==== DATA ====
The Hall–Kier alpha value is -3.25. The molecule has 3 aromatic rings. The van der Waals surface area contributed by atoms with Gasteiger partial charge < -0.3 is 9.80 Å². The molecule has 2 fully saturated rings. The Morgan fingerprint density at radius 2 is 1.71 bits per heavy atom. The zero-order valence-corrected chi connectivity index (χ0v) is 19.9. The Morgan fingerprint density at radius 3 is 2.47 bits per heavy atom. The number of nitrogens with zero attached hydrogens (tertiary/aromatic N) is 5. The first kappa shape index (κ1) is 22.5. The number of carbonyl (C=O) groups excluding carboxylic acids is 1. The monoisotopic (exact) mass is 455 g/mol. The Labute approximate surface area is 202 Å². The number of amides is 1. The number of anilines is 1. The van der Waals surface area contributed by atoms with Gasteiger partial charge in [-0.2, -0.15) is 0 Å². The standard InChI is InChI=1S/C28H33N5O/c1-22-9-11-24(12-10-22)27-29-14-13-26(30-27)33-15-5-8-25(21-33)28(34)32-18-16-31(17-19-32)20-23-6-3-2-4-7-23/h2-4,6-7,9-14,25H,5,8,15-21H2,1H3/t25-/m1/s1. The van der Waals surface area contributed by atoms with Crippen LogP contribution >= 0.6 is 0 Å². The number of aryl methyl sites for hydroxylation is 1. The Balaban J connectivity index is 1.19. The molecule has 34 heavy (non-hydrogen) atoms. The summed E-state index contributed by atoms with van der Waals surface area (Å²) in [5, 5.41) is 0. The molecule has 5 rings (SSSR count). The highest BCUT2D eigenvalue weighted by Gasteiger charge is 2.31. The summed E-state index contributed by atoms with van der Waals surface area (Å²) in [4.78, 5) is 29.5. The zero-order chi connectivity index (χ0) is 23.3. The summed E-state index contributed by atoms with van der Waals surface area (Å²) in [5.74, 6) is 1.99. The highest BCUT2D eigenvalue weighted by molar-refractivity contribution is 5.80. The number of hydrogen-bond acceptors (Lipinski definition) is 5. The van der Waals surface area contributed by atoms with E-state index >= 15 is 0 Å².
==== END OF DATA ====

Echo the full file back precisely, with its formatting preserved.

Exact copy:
The Hall–Kier alpha value is -3.25. The molecule has 3 aromatic rings. The van der Waals surface area contributed by atoms with Gasteiger partial charge < -0.3 is 9.80 Å². The molecule has 2 fully saturated rings. The Morgan fingerprint density at radius 2 is 1.71 bits per heavy atom. The zero-order valence-corrected chi connectivity index (χ0v) is 19.9. The Morgan fingerprint density at radius 3 is 2.47 bits per heavy atom. The number of nitrogens with zero attached hydrogens (tertiary/aromatic N) is 5. The first kappa shape index (κ1) is 22.5. The number of carbonyl (C=O) groups excluding carboxylic acids is 1. The monoisotopic (exact) mass is 455 g/mol. The Labute approximate surface area is 202 Å². The number of amides is 1. The number of anilines is 1. The van der Waals surface area contributed by atoms with Gasteiger partial charge in [-0.2, -0.15) is 0 Å². The standard InChI is InChI=1S/C28H33N5O/c1-22-9-11-24(12-10-22)27-29-14-13-26(30-27)33-15-5-8-25(21-33)28(34)32-18-16-31(17-19-32)20-23-6-3-2-4-7-23/h2-4,6-7,9-14,25H,5,8,15-21H2,1H3/t25-/m1/s1. The van der Waals surface area contributed by atoms with Crippen LogP contribution >= 0.6 is 0 Å². The number of aryl methyl sites for hydroxylation is 1. The Balaban J connectivity index is 1.19. The molecule has 34 heavy (non-hydrogen) atoms. The summed E-state index contributed by atoms with van der Waals surface area (Å²) in [5, 5.41) is 0. The molecule has 5 rings (SSSR count). The highest BCUT2D eigenvalue weighted by Gasteiger charge is 2.31. The summed E-state index contributed by atoms with van der Waals surface area (Å²) in [4.78, 5) is 29.5. The zero-order chi connectivity index (χ0) is 23.3. The summed E-state index contributed by atoms with van der Waals surface area (Å²) in [5.74, 6) is 1.99. The highest BCUT2D eigenvalue weighted by molar-refractivity contribution is 5.80. The number of hydrogen-bond acceptors (Lipinski definition) is 5. The van der Waals surface area contributed by atoms with E-state index >= 15 is 0 Å².